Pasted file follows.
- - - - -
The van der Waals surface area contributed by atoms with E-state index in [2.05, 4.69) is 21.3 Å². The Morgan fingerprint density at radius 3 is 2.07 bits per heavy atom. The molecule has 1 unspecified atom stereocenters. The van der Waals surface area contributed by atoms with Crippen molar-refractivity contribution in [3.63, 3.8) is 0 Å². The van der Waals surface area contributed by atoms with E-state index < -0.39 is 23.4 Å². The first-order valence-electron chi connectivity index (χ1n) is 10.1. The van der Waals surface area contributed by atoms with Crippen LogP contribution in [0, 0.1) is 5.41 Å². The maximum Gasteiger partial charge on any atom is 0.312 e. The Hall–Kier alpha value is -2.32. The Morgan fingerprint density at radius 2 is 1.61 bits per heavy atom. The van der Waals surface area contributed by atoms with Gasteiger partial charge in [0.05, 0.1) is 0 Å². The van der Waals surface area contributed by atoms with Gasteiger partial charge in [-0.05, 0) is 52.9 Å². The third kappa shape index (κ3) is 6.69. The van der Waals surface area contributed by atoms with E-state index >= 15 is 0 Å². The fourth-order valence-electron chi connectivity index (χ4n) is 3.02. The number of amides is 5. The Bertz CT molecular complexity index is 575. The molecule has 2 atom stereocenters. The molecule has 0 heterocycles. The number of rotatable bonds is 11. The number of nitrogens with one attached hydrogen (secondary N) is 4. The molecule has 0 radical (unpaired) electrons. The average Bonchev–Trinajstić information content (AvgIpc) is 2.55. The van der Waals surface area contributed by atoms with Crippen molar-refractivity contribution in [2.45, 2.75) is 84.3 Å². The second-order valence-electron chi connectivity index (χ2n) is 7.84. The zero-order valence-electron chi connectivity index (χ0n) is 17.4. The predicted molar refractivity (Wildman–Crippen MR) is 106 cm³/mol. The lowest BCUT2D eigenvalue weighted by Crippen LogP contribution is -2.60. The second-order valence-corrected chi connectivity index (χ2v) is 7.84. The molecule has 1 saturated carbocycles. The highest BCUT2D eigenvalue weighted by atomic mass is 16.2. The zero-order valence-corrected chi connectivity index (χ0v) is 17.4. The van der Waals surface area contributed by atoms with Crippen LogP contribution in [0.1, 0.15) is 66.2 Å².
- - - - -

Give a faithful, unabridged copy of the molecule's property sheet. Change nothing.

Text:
The van der Waals surface area contributed by atoms with E-state index in [2.05, 4.69) is 21.3 Å². The Morgan fingerprint density at radius 3 is 2.07 bits per heavy atom. The molecule has 1 unspecified atom stereocenters. The van der Waals surface area contributed by atoms with Crippen molar-refractivity contribution in [3.63, 3.8) is 0 Å². The van der Waals surface area contributed by atoms with E-state index < -0.39 is 23.4 Å². The first-order valence-electron chi connectivity index (χ1n) is 10.1. The van der Waals surface area contributed by atoms with Crippen LogP contribution in [0, 0.1) is 5.41 Å². The maximum Gasteiger partial charge on any atom is 0.312 e. The Hall–Kier alpha value is -2.32. The Morgan fingerprint density at radius 2 is 1.61 bits per heavy atom. The van der Waals surface area contributed by atoms with Gasteiger partial charge in [0.05, 0.1) is 0 Å². The van der Waals surface area contributed by atoms with Gasteiger partial charge in [-0.05, 0) is 52.9 Å². The third kappa shape index (κ3) is 6.69. The van der Waals surface area contributed by atoms with E-state index >= 15 is 0 Å². The fourth-order valence-electron chi connectivity index (χ4n) is 3.02. The number of amides is 5. The Bertz CT molecular complexity index is 575. The molecule has 2 atom stereocenters. The molecule has 0 heterocycles. The number of rotatable bonds is 11. The number of nitrogens with one attached hydrogen (secondary N) is 4. The molecule has 0 radical (unpaired) electrons. The average Bonchev–Trinajstić information content (AvgIpc) is 2.55. The van der Waals surface area contributed by atoms with Crippen molar-refractivity contribution in [2.45, 2.75) is 84.3 Å². The second-order valence-electron chi connectivity index (χ2n) is 7.84. The zero-order valence-electron chi connectivity index (χ0n) is 17.4. The predicted molar refractivity (Wildman–Crippen MR) is 106 cm³/mol. The lowest BCUT2D eigenvalue weighted by Crippen LogP contribution is -2.60. The second-order valence-corrected chi connectivity index (χ2v) is 7.84. The molecule has 1 saturated carbocycles. The highest BCUT2D eigenvalue weighted by atomic mass is 16.2. The zero-order valence-corrected chi connectivity index (χ0v) is 17.4. The van der Waals surface area contributed by atoms with Crippen LogP contribution in [0.1, 0.15) is 66.2 Å².